Cans or Bottles? What’s The Best Way To Drink A Beer?
My family is full of beer drinkers. There's not a lot of vodka, gin, bourbon and whiskey consumed at family get togethers. Not saying it never happens, it just doesn't happen much. One of the biggest discussions around the beer drinking was did it taste better coming from a can or a bottle. I heard those discussions a lot growing up. Then, as an adult I tried my hand at bartending and found out the discussion persists today, and not just in my family.
I prefer beer out of a bottle, so did my dad. (Truthfully, I don't even like soda from a can.) But he'd buy cans a lot because the beer he drank the most before he died was Busch Light. Not that you can't get it in a bottle, but the co-op mostly had deals on 30 racks of cans. So, Dad bought the cans. He wasn't too persnickety about it, like I am. I really really really don't want a beer from a can unless I'm camping or something like that.
I noticed that my clients at the bar were VERY particular about how they drank their beer, whether it was a bottle or a can, or a glass, I had better get it right because, oh my God, the drama if I messed up! It was worth it just to buy them the right container out of my tips.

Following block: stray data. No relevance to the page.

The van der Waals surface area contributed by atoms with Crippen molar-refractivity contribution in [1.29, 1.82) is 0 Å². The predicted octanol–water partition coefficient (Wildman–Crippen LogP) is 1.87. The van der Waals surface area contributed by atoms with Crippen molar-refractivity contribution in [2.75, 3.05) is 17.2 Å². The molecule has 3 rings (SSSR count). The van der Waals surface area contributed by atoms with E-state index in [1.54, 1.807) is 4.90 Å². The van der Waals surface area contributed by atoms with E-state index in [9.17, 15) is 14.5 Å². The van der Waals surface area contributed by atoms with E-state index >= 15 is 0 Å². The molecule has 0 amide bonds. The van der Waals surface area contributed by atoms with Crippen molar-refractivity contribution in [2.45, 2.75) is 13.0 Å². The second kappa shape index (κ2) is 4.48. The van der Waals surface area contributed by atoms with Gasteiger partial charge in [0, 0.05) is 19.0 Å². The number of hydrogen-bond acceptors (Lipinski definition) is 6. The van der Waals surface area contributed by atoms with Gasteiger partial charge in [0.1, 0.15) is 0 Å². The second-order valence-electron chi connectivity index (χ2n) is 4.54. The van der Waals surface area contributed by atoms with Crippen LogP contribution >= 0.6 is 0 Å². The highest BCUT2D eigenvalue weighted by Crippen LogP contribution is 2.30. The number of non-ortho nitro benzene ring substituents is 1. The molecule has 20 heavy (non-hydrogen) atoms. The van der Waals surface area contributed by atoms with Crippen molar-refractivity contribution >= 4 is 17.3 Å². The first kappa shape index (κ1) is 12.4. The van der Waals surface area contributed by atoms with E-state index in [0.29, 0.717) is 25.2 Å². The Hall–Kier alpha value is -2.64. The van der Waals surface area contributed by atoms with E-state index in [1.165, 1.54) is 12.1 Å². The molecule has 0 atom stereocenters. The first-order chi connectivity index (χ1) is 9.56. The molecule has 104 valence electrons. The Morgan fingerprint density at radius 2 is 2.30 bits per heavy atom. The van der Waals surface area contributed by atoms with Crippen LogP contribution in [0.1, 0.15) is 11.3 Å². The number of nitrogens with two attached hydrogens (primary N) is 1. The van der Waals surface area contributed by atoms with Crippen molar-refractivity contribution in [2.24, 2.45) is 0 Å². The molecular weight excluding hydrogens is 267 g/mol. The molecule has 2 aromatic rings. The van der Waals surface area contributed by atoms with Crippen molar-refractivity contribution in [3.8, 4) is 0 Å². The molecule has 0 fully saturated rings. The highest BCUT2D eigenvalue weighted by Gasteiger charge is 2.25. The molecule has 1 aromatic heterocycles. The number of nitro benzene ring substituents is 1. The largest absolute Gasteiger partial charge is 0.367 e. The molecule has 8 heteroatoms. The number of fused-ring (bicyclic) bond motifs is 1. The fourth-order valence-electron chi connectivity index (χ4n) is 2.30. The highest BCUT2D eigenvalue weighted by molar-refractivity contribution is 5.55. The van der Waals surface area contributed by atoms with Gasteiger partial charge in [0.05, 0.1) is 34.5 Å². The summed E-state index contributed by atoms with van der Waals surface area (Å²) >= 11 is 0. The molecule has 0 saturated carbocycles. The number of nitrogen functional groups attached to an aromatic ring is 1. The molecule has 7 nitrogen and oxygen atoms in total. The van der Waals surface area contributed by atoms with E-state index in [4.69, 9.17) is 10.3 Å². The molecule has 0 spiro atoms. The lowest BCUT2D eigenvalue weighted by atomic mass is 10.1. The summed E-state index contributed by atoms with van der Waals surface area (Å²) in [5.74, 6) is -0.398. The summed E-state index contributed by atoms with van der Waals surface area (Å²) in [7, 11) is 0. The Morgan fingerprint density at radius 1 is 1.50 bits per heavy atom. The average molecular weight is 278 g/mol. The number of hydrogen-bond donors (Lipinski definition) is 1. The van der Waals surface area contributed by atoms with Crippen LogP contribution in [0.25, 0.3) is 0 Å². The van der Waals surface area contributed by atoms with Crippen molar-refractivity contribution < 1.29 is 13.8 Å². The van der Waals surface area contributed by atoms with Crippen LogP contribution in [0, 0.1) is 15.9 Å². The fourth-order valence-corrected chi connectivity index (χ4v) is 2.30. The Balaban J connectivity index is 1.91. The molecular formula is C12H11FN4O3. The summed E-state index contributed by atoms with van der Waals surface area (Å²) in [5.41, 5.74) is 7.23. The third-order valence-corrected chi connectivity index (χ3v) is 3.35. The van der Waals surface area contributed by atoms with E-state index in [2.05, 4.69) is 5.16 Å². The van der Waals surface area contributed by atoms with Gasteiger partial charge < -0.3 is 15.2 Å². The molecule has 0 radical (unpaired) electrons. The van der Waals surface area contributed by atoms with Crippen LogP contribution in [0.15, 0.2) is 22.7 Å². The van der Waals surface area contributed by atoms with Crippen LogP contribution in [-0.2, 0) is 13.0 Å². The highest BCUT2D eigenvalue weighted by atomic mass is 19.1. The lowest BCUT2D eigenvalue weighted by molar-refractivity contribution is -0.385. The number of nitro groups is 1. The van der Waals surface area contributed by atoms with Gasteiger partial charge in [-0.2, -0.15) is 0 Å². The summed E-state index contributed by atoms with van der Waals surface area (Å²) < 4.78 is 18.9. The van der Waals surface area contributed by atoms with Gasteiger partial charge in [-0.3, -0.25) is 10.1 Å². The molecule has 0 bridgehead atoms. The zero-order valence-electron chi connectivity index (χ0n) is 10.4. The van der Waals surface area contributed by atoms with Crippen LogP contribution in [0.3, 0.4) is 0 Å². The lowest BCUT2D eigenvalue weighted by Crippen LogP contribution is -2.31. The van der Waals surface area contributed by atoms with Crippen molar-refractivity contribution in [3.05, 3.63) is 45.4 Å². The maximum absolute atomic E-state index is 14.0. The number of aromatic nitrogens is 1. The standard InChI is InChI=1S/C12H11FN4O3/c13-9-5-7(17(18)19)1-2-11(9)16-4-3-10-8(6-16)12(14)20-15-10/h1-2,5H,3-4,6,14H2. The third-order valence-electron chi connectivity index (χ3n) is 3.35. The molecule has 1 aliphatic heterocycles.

So, I took the question on line and here's what I found out in my half hour of research. I don't think either side is going to like it. I got this info from Winning Home Brew, and Family Fare, but every other site weighing in on this topic said the same thing.
Blind taste tests
In blind taste tests, beer was poured from a can or bottle into a glass and sampled. The difference was negligible. No matter what camp you're in, the blind taste testers couldn't tell which container the beer was poured from.
Here's where us bottle babies lose. Canned beer stays fresher longer. If you get a skunky can of beer, something went horribly wrong in storage or it was SUPER OLD. The lack of light reaching the beer and the complete seal of the can win the game
The glass bottles are generally tinted to help keep your beer from going skunky, but the sad truth is a bottle of beer will die in 6-9 months in your refrigerator and the cans can last up to two years in the refrigerator.
This one I learned from my boss, Terry, at the Branding Iron. He said that a big mistake people make resulting in skunky beer is HOW they store it. Don't make it cold, then store it warm, then chill it, etc. He said it messes with the beer and makes it go skunky faster. Since his job was beer and booze and bowling alleys, I believe him.
"I can taste the metal from the can"
I feel ya, but we don't. We SMELL the metal and fool our taste buds.
Most of the beeriest beer people say no matter how you buy your beer, you should pour it into a chilled glass for the best flavor experience. Remember the nose thing above? If your beer is in a glass you get more of the aroma, and a better beer experience.
What will I do with this new revelation?
Probably order my Miller Light in a bottle and talk about how it's all BS. Beer is just better in a bottle (and so is a Coke).